People are always looking for ways to save money, and one of the best ways to do that is to lower your energy bill. That may sound like something that is easier said than done, but there are several things you can do to lower the amount of energy your household uses each month and save a little bit of cash. Here are just seven things you and your family can do to cut down on energy costs.
- Adjust Your Thermostat.
You can save energy by allowing your home to get warmer in the summer and cooler in the winter. That may sound backwards for some people, but it can save families as much as 15 percent on their energy bill. Heating and air conditioning are the biggest sources of wasted energy in the average home, so they should be used wisely. In the summer, you should be keeping your thermostat at 78 degrees when your home and 88 degrees when you’re gone. In the winter, your thermostat should be set at 68 degrees when you’re home and 58 degrees when you’re gone. If you have a programmable thermostat, you can set it to adjust your home to the ideal temperature in the winter or summer.
- Purchase Energy Efficient Appliances. Older air conditioners, heaters, dishwashers and refrigerators use a lot more energy than newer models, so if you find that you are running your electric bill up you might want to consider replacing them with more energy efficient appliances. Ask to see more energy efficient models when you shop for new appliances.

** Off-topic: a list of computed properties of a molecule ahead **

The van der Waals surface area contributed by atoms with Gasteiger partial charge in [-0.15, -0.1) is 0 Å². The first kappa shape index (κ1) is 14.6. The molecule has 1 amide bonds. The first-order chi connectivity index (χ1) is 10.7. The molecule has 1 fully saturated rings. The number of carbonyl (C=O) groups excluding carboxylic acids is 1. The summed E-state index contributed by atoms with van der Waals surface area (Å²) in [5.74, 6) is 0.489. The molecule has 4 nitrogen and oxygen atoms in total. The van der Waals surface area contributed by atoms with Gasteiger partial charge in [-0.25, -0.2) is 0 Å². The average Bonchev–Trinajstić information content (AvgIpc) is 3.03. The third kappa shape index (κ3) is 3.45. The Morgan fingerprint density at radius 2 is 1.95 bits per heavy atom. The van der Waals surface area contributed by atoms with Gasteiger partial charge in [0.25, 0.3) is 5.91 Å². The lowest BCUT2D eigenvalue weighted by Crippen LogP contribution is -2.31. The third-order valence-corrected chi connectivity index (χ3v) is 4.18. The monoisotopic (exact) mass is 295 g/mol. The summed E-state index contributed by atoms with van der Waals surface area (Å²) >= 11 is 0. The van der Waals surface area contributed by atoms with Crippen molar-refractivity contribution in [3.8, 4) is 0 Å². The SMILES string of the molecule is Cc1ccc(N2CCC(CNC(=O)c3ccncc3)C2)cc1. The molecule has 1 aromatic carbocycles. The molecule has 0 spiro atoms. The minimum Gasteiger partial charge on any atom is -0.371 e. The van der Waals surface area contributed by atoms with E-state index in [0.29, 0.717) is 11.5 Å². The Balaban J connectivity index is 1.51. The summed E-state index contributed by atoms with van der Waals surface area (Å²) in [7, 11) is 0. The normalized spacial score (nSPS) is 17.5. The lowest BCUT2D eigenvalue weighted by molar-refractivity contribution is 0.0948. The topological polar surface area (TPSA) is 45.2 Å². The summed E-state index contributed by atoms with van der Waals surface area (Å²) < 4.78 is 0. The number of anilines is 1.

- Have Your HVAC System Checked Regularly. As we said before, heating and air conditioning systems are the biggest sources of wasted energy in the modern home, and they use up even more energy if they aren’t maintained regularly. Contact an HVAC professional to have your HVAC system cleaned and checked over for potential problems at least once a year.
- Use Better Cooking Habits. When you prepare meals at home, only use your oven when you have to. Use a microwave if you can. When you do use your oven, don’t open the oven door to check on your food until it’s done cooking, and keep lids on pots when you use your stove top. Also utilize outdoor grills to keep your home cool.
- Plug Your Electronics into Power Bars. Many modern homes have several electronic gadgets and appliances running almost non-stop these days. Computers, televisions and video game systems can use up a lot of energy even when they aren’t in use. By plugging them into power bars or power strips that can be shut off, you can avoid your power being drained by the lights, timers and other things that draws “phantom” power when the devices aren’t in use. Power bars are also useful for protecting your appliances from power surges that could damage them.
- Replace Your Light Bulbs. CFL bulbs and LEDs are much more energy efficient than old-fashioned incandescent lights, so pick some up the next time you need to buy new light bulbs.
- Be Aware of Your Water Consumption. Not only can wasting water add to your water bill, but the energy it takes to pump your water adds to your energy bill. Don’t run your water constantly when you brush your teeth or rinse your dishes, and take showers instead of baths. This will all help you conserve water. Have any leaky faucets or pipes fixed as quickly as possible to avoid wasting water and to avoid water damage.
By Frank Prestwood